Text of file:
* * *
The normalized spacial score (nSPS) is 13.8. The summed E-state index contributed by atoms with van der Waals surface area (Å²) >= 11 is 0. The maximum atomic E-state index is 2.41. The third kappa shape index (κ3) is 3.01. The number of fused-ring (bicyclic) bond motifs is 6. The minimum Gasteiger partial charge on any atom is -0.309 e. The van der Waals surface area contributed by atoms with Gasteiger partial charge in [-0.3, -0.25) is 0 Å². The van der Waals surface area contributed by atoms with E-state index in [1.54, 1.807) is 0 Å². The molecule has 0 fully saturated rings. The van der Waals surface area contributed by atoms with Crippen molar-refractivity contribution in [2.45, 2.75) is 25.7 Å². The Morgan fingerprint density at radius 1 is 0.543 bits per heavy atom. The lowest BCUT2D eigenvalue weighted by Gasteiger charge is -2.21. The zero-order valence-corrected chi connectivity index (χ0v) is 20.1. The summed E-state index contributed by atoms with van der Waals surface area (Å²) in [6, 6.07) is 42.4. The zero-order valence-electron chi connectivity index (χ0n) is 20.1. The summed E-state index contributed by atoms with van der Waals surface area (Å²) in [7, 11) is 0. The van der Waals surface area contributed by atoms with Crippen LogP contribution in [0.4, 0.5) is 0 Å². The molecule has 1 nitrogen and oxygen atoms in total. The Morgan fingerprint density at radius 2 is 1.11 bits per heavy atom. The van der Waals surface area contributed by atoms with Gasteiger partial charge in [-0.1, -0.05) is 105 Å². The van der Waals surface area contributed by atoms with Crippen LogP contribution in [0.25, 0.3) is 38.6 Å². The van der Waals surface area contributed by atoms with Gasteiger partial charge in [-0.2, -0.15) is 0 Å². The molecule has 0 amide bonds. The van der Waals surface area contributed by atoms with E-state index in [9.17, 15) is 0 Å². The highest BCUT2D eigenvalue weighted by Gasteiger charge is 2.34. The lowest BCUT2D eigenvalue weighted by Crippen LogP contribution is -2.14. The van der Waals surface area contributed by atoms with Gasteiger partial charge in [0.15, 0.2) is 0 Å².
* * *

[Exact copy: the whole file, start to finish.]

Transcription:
The normalized spacial score (nSPS) is 13.8. The summed E-state index contributed by atoms with van der Waals surface area (Å²) >= 11 is 0. The maximum atomic E-state index is 2.41. The third kappa shape index (κ3) is 3.01. The number of fused-ring (bicyclic) bond motifs is 6. The minimum Gasteiger partial charge on any atom is -0.309 e. The van der Waals surface area contributed by atoms with Gasteiger partial charge in [-0.3, -0.25) is 0 Å². The van der Waals surface area contributed by atoms with E-state index in [1.54, 1.807) is 0 Å². The molecule has 0 fully saturated rings. The van der Waals surface area contributed by atoms with Crippen molar-refractivity contribution in [2.45, 2.75) is 25.7 Å². The Morgan fingerprint density at radius 1 is 0.543 bits per heavy atom. The lowest BCUT2D eigenvalue weighted by Gasteiger charge is -2.21. The zero-order valence-corrected chi connectivity index (χ0v) is 20.1. The summed E-state index contributed by atoms with van der Waals surface area (Å²) in [6, 6.07) is 42.4. The zero-order valence-electron chi connectivity index (χ0n) is 20.1. The summed E-state index contributed by atoms with van der Waals surface area (Å²) in [7, 11) is 0. The van der Waals surface area contributed by atoms with Crippen LogP contribution in [0.4, 0.5) is 0 Å². The molecule has 1 nitrogen and oxygen atoms in total. The Morgan fingerprint density at radius 2 is 1.11 bits per heavy atom. The van der Waals surface area contributed by atoms with Gasteiger partial charge in [-0.1, -0.05) is 105 Å². The van der Waals surface area contributed by atoms with Crippen LogP contribution in [0.25, 0.3) is 38.6 Å². The van der Waals surface area contributed by atoms with Gasteiger partial charge in [-0.2, -0.15) is 0 Å². The molecule has 0 amide bonds. The van der Waals surface area contributed by atoms with E-state index in [9.17, 15) is 0 Å². The highest BCUT2D eigenvalue weighted by Gasteiger charge is 2.34. The lowest BCUT2D eigenvalue weighted by Crippen LogP contribution is -2.14. The van der Waals surface area contributed by atoms with Gasteiger partial charge in [0.15, 0.2) is 0 Å².